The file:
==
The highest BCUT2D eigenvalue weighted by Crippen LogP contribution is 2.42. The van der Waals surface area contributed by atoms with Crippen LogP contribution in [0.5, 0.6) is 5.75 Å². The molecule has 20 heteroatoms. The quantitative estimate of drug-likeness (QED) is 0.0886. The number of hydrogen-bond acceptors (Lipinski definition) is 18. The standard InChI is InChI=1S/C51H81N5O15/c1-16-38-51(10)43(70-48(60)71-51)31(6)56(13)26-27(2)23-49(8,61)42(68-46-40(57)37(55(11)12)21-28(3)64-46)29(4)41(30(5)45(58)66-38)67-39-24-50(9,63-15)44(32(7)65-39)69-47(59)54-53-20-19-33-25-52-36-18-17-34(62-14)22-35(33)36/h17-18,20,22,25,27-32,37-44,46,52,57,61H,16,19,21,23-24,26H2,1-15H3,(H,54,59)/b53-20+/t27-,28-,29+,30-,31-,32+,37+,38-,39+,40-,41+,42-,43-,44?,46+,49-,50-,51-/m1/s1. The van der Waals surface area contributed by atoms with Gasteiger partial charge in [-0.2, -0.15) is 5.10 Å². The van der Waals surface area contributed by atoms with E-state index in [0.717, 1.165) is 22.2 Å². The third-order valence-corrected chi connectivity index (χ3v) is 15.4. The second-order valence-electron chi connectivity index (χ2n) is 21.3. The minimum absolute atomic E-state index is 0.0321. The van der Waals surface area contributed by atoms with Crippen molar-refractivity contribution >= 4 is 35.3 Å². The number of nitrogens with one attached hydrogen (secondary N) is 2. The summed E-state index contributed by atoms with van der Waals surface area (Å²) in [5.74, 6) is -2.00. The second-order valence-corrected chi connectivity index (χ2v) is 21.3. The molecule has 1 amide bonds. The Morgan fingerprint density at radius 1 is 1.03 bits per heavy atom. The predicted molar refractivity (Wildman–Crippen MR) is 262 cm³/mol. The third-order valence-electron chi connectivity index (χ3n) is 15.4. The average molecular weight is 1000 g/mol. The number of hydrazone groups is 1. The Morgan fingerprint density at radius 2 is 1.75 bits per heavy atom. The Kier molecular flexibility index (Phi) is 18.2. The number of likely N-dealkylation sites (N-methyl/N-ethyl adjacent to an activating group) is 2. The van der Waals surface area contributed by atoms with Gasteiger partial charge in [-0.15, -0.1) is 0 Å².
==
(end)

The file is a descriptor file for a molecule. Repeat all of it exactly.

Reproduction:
The highest BCUT2D eigenvalue weighted by Crippen LogP contribution is 2.42. The van der Waals surface area contributed by atoms with Crippen LogP contribution in [0.5, 0.6) is 5.75 Å². The molecule has 20 heteroatoms. The quantitative estimate of drug-likeness (QED) is 0.0886. The number of hydrogen-bond acceptors (Lipinski definition) is 18. The standard InChI is InChI=1S/C51H81N5O15/c1-16-38-51(10)43(70-48(60)71-51)31(6)56(13)26-27(2)23-49(8,61)42(68-46-40(57)37(55(11)12)21-28(3)64-46)29(4)41(30(5)45(58)66-38)67-39-24-50(9,63-15)44(32(7)65-39)69-47(59)54-53-20-19-33-25-52-36-18-17-34(62-14)22-35(33)36/h17-18,20,22,25,27-32,37-44,46,52,57,61H,16,19,21,23-24,26H2,1-15H3,(H,54,59)/b53-20+/t27-,28-,29+,30-,31-,32+,37+,38-,39+,40-,41+,42-,43-,44?,46+,49-,50-,51-/m1/s1. The van der Waals surface area contributed by atoms with Gasteiger partial charge in [-0.2, -0.15) is 5.10 Å². The van der Waals surface area contributed by atoms with E-state index in [0.717, 1.165) is 22.2 Å². The third-order valence-corrected chi connectivity index (χ3v) is 15.4. The second-order valence-electron chi connectivity index (χ2n) is 21.3. The minimum absolute atomic E-state index is 0.0321. The van der Waals surface area contributed by atoms with Crippen molar-refractivity contribution >= 4 is 35.3 Å². The number of nitrogens with one attached hydrogen (secondary N) is 2. The summed E-state index contributed by atoms with van der Waals surface area (Å²) in [5.74, 6) is -2.00. The second-order valence-corrected chi connectivity index (χ2v) is 21.3. The molecule has 1 amide bonds. The Morgan fingerprint density at radius 1 is 1.03 bits per heavy atom. The predicted molar refractivity (Wildman–Crippen MR) is 262 cm³/mol. The third-order valence-electron chi connectivity index (χ3n) is 15.4. The average molecular weight is 1000 g/mol. The number of hydrazone groups is 1. The Morgan fingerprint density at radius 2 is 1.75 bits per heavy atom. The Kier molecular flexibility index (Phi) is 18.2. The number of likely N-dealkylation sites (N-methyl/N-ethyl adjacent to an activating group) is 2. The van der Waals surface area contributed by atoms with Gasteiger partial charge in [-0.15, -0.1) is 0 Å².